Python Strings and Lists -- Quick Reference

To see the full documentation for both the str and list classes:

$ python3
>>> help(str)
>>> help(list)


A string is a sequence of characters between single or double quotes. A list is a sequence of items, where each item could be anything (an integer, a float, a string, etc).

Both strings and lists have lengths: a string's length is the number of characters in the string; a list's length is the number of items in the list.

>>> S = "hello"
>>> L = ["a","b","zebra"]
>>> len(S)
>>> len(L)

Each character in a string as well as each item in a list has a position, also called an index. In python, positions start at 0, so the "h" in the above string is at position 0, and the "o" is at position 4 (note: one less than the length of the string). In the list above, "zebra" is at position 2.

You can access individual characters in a string, or items in a list, using square-bracket indexing:

>>> print(L[2])
>>> print(S[2])
>>> print(S[3])
>>> print(S[4])

Any sequence in python can be used in a for loop. For strings, we can either loop over characters in the string or indices (0 to len(S)-1). For lists, we can either loop over items in the list or indices. Here are a few examples:

>>> S = "hello"
>>> for ch in S:
...   print(ch)
>>> for i in range(len(S)):
...   print(i,S[i])
0 h
1 e
2 l
3 l
4 o
>>> L = ["a","b","zebra"]
>>> for i in range(len(L)):
...   print(L[i])

mutable vs immutable

Strings are immutable, which means you cannot change individual characters in a string. For example, this doesn't work:

>>> name = "jeff"
>>> name[0] = "J"
Traceback (most recent call last):
  File "<stdin>", line 1, in <module>
TypeError: 'str' object does not support item assignment

However, you can create new strings from parts of existing strings. Slicing (using [:] to pick out part of the original string) and concatenation (using the + operator) are useful for doing this:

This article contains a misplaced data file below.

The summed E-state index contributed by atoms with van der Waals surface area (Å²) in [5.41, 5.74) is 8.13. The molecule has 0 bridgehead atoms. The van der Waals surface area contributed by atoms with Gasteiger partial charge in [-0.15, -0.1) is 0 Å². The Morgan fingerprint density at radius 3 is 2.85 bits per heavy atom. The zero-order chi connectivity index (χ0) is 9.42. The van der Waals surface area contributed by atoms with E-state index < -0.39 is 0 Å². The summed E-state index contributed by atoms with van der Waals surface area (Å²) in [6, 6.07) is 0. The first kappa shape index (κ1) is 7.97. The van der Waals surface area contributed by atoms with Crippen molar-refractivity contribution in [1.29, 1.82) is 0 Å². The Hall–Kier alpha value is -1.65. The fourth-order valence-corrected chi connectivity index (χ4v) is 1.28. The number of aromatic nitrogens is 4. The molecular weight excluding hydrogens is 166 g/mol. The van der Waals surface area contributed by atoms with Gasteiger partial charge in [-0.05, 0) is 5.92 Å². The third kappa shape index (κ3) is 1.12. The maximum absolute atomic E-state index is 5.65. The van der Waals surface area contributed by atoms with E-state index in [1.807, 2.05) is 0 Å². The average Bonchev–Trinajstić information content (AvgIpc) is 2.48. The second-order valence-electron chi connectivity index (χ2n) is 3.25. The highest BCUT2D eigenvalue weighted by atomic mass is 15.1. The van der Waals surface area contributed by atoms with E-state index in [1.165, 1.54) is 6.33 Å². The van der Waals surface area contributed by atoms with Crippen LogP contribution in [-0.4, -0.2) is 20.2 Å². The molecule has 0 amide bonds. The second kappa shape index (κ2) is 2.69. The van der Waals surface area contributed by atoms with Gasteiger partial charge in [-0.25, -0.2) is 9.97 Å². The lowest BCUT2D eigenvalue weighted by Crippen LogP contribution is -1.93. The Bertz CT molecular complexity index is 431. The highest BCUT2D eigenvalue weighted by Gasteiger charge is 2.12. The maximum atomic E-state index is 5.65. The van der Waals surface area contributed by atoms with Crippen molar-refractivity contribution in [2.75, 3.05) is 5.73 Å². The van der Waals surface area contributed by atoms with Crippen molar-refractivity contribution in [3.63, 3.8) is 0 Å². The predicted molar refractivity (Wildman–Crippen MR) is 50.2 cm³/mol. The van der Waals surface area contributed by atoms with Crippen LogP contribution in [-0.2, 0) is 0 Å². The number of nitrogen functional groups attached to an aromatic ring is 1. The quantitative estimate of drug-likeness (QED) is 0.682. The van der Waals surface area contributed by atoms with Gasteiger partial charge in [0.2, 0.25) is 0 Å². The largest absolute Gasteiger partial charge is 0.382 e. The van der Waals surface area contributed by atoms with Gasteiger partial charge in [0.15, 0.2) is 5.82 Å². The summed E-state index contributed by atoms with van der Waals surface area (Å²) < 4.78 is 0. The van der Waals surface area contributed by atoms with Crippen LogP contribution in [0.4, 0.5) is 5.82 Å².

>>> name = "jeff"
>>> name = "J" + name[1:]
>>> name
>>> print(name)

Unlike strings, lists are mutable, which means that their contents can be modified, without having to create a new list.

>>> L = ["a","b","zebra"]
>>> L[2] = "c"       # assign to position 2 in the list
>>> print(L)

accumulating strings and lists

We can use the accumulator pattern to grow/create both a string and a list:

>>> S = ""
>>> for i in range(5):
...    S = S + str(i)
...    print(S)

In the above code, str(i) converts the current value of i to a string. This is then added to the current value of S, and assigned back to the variable S.

You can do the same thing with lists, but there's a better way (see the append() method below). Still, it is possible to add lists together:

>>> L = []
>>> for i in range(5):
...    L = L + [str(i)]
...    print(L)
['0', '1']
['0', '1', '2']
['0', '1', '2', '3']
['0', '1', '2', '3', '4']

This time we again convert i to a string, then add it as a list ([str(i)]) to the existing list, then assign back to the original variable. It's klunky, but it works (again, see append() below for a better way).

comparing strings

Strings are encoded using the ascii encoding scheme. This just means a numeric value is assigned to each possible character (+,-./
When you compare strings, they are compared by these numeric values. It is not important to know the ascii values, but you should remember that the ascii values for 'a' to 'z', 'A' to 'Z' and '0' to '9' are contiguous. This means comparing two lowercase strings works as you would expect:

>>> "apple" < "banana"
>>> "zebra" > "pony"

and comparing two uppercase strings also 'works':

>>> "Rich" > "Jeff"
>>> "Jeff" > "Sara"

You can also test if a substring is present in another string using the in (membership) operator:

>>> "a" in "computer science"
>>> "the" in "well hello there"